Every trip to the vet usually begins with my wife and I being admonished for feeding Baxter too much. We honestly don't. He's just, I don't know, big! I know the term is usually reserved for women of a certain physical type, but Baxter really is built like a brick shithouse. Run your hand along his body and you feel solid muscle. Granted, the muscle lies under a good inch of squishy, surprisingly comforting adipose tissue, but Baxter is still as solid as rock. Well, if that rock had a little give to it. The vet also reminds us that when lifting a Dachshund, it's very important to make sure that you support their backs, given their unique physical structure. I then remind the vet it's equally important, when lifting Baxter, that I support my back due to his unique physical structure. He is a load. But a deeply loved load. Although, he certainly doesn't make it easy—particularly on me.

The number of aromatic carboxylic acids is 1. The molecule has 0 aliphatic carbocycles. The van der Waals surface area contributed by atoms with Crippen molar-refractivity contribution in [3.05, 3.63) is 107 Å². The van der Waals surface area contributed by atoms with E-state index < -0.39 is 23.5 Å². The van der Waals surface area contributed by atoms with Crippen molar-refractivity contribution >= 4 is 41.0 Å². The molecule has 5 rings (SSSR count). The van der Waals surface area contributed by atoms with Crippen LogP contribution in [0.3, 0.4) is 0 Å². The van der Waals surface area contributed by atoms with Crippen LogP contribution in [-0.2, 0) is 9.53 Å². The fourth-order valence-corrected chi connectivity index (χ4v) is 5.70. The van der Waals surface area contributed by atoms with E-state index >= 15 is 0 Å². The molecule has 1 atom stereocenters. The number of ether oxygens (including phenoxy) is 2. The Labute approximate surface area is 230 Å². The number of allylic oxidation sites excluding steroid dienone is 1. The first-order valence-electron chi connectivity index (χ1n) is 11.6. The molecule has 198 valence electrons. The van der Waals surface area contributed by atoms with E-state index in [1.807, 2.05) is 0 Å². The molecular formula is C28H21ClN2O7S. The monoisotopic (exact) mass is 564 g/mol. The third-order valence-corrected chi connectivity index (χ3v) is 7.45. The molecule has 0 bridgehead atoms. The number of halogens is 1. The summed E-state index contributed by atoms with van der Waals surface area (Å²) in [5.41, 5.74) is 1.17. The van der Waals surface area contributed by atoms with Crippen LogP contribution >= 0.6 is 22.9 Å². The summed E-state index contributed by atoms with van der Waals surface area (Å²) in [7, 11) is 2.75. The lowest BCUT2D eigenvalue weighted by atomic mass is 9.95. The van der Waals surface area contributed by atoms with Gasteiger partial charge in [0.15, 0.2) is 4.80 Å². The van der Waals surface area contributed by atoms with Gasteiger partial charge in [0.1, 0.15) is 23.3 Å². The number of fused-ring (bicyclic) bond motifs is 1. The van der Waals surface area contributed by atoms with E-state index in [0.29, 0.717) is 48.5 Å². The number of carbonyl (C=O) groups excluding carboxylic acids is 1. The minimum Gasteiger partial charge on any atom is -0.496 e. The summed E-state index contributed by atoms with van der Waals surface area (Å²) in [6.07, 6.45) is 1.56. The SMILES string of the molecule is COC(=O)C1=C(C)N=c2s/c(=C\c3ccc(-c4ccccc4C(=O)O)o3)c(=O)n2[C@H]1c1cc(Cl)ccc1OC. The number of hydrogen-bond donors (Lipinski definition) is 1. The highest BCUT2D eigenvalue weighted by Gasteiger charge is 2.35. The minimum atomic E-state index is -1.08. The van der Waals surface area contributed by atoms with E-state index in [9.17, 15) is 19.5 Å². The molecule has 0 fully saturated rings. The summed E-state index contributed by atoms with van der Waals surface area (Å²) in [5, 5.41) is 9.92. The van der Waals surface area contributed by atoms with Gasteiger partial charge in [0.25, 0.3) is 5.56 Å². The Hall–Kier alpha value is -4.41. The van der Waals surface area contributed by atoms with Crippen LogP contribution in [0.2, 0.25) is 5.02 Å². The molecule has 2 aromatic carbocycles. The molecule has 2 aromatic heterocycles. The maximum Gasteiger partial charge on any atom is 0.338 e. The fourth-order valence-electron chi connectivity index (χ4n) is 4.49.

Most mornings usually dawn with a twenty-five-pound black-and-tan blur landing smack on my chest where, after making sure all of my ribs are still intact, I endure a thorough face licking. And where most people are cognizant of their morning breath, Baxter fails to take that into consideration, bathing me in a noxious mixture of kibble, rawhide, and an underlying layer of something akin to dirt. Actually, now that my scent memory is kicking in, forget "akin to"—it is dirt! Baxter occasionally eats dirt. Not all of the time, but just enough so it's not unusual for me to emit a subtle, topsoil tang throughout the day. After my ritual cleansing, it's time for Baxter's morning constitutional, or as I've come to call it, the Walk of Shame. Mine, not his.

There is a reason I can only dream of walking all three of our dogs together: We did it in reality. Once. The reason why that one en masse walk turned so quickly from pleasant to problematic was indeed Baxter. Or, to be more specific, his highly inquisitive nose.